Correspondence of the Richmond Dispatch.
things in Fredericksburg.
Yesterday was an exciting time here, as it was the annual municipal election.
Mr. Montgomery Slaughter
was chosen Mayor
Last night his friends seemed very jubilant — so much so that your correspondent was several times interrupted in his slumbers by the shouting near his window.
Business is quite dull, and but little is being done except reading papers and talking about the probable result of our national troubles.
The Baptists have been holding meetings for a week, and when the weather would permit, the congregations have been very large.
Next week, Bishop Johns
, of the Episcopal Church, will be here.
abounds in churches, and the religious element is very strong.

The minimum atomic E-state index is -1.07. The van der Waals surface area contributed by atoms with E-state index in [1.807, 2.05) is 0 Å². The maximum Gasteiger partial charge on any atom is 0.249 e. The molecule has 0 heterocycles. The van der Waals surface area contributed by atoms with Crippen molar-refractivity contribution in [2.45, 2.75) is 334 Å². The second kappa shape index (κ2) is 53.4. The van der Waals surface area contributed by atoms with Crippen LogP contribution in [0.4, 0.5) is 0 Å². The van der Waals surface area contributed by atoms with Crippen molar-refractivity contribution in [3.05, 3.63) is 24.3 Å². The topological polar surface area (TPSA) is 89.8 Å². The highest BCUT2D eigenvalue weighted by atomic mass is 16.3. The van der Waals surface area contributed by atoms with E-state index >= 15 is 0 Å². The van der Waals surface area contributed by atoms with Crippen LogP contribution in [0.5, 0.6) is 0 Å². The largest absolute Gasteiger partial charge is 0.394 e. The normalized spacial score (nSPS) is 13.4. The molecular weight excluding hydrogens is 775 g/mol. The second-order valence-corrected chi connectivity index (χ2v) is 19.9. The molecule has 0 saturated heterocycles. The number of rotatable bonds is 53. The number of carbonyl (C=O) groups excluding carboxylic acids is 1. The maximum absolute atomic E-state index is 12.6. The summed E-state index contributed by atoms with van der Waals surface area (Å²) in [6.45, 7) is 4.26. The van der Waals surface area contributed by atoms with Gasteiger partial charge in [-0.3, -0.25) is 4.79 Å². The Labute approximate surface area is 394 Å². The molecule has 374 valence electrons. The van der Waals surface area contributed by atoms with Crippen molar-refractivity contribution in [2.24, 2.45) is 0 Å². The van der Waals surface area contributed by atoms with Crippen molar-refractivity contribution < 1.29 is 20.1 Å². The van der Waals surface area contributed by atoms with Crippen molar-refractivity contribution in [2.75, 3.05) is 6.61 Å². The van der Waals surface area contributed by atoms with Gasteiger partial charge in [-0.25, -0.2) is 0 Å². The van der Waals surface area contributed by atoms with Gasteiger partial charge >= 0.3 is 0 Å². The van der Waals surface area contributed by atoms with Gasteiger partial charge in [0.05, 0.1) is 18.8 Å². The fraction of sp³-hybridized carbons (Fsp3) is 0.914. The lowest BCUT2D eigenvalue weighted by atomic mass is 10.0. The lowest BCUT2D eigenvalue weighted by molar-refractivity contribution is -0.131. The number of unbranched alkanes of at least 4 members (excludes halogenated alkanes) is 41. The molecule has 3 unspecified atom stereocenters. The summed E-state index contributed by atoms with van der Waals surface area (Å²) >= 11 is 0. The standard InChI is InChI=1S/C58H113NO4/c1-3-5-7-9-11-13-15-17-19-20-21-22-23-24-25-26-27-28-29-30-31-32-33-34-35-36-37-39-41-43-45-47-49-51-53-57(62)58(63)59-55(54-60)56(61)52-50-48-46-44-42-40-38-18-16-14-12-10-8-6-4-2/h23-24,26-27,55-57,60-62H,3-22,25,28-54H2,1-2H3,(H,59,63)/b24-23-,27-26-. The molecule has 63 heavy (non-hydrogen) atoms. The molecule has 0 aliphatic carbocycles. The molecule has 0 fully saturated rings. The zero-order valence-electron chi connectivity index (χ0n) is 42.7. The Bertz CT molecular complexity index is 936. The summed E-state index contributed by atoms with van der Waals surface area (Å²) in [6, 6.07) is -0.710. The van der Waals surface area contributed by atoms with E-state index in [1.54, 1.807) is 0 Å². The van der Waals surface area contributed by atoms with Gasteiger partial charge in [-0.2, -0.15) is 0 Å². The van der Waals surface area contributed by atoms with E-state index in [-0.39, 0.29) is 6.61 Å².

The schools seem not to suffer from the crisis.
Rev. Dr. Broaddus
has the largest Female Institute here, numbering some fifty.
I have noticed for several days that very few persons are passing through on the cars.
The travel seems almost suspended.
Black Republican rule will likely injure the Richmond and Fredericksburg Railroad more than any other in the State
But there are not a few here who are yet hoping that peace and harmony will be restored, and our country be one again.
's secession resolutions created some sensation yesterday.
seems to be taken by nearly every family here, and is read with great interest.